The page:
According to a global survey on credit risk decisioning, the duality can be addressed with AI-driven digital decisioning processes.

Shifts in the region’s financial circumstances in the past year due to global pandemic may comprise two opposing trends: consumers doing well and those that have hit difficulties.

According to Experian’s report on global decisioning for 2021, as the credit risk environment continues to evolve amidst the pandemic, lenders need to have a comprehensive understanding of the risk and opportunity of their portfolio, as well as visibility into changes to customer profiles.

The report involved nearly 9,000 consumers and 2,700 businesses, including those from India, Japan, Singapore and Australia in the APAC region to glean insights on how countries are stabilizing their finances to return to growth.

Some key findings were:

  • Dual economy in the lending and credit landscape
    The present lending and credit landscape is complicated by a dual economy:
    • On one end, some respondents had more cash than they started out with at the beginning of the pandemic and were now ready to spend.
    • On the other hand, there were those who continued to struggle financially and have not recovered from the effects of the pandemic.
    Overall, almost half (46%) of APAC consumers surveyed said they had cut back spending, compared to 21% of higher-income households in the survey that had increased spending.
    In a similar vein, 32% of APAC consumers surveyed said their household income had declined since the pandemic, while 23% of those from the highest-earning brackets reported discretionary income increases since the start of the pandemic due to having fewer areas to spend—such as dining out or going on holidays.
  • A sharp rise in loan applications
    Experian’s data shows that banks and financial institutions across the APAC region had seen a 74% increase in loan applications since the start of the pandemic. This increase in their studied data, in conjunction with the changing credit landscape, was linked to 63% of APAC businesses in the study expressing concern about customers’ credit worthiness, with broader economic uncertainties impacting customer behavior.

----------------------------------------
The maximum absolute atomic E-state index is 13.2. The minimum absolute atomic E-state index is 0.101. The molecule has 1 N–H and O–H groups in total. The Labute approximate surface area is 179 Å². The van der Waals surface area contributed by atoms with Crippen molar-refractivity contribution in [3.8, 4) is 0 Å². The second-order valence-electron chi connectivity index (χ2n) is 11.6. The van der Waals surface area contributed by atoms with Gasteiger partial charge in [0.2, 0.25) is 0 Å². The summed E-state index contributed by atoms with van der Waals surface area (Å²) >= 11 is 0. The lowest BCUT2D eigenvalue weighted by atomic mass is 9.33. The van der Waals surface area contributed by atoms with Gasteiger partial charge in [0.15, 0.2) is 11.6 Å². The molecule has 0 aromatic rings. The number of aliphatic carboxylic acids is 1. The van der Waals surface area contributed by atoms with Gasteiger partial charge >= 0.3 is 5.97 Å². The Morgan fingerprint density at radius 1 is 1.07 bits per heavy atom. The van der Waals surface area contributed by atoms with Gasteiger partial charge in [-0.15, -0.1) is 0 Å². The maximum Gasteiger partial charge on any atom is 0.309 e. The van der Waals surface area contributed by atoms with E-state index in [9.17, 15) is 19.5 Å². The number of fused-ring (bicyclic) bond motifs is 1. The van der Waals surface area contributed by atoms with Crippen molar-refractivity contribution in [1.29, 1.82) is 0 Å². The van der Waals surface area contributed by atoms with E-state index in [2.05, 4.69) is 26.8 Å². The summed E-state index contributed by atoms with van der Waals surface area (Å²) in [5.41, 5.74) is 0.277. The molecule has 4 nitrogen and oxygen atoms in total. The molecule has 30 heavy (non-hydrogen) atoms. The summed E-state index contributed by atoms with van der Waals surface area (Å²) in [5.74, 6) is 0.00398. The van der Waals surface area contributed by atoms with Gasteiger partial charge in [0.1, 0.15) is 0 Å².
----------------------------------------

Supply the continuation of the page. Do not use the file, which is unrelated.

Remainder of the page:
Banks surveyed in the report anticipated that when government stimulus packages and loan holidays end, there will be increased consumer demand for paying credit card bills and small business loans, with banks foreseeing 20% of demand for credit card bills and small business loans respectively in coming months.

    Businesses in the study had begun to invest in resources to enhance analytics and machine learning solutions to evaluate and test new credit risk and forecasting models. Some 70% of APAC businesses surveyed had reported already having a plan in place to manage defaulting customers.
  • Change in digital expectations of credit risk management
    There is a shift in digital expectations, with only a third of APAC consumers surveyed willing to wait up to 30 seconds before abandoning an online transaction. Customers in the study were expecting to be able to apply for credit when and where they need it.

    The study asserts that, to maintain a competitive edge, businesses need to transform their operations for digital decisioning in order to reach customers in real-time with the most relevant and contextual offers. The firm’s data showed that 91% of businesses in their survey had a strategy in place pertaining to their digital channels and customer journey, and 54% said that they had implemented this since the start of the pandemic.

    Regional businesses and lenders in the survey were increasingly prioritizing initiatives focused on improving their understanding of customers and enhancing mobile or digital channels.

According to Ben Elliott, CEO (Asia Pacific), Experian: “In today’s environment, the credit environment is changing quickly, causing consumers and businesses to experience the financial impact of the pandemic on opposite ends of the spectrum. To cater to this duality, banks and financial institutions are adjusting their priorities, with at least a fifth of them increasing digital acquisition and digital engagement, automating and managing customer decisions, and making efforts to better understand their customer base.”

In light of this, Elliot said, a digital-first approach to the consumer experience and credit risk management process is crucial: “Prioritizing technology-driven solutions—in particular, data and analytics—will be key for businesses and lenders to respond effectively to this dual economy and remain relevant in the face of new challenges.”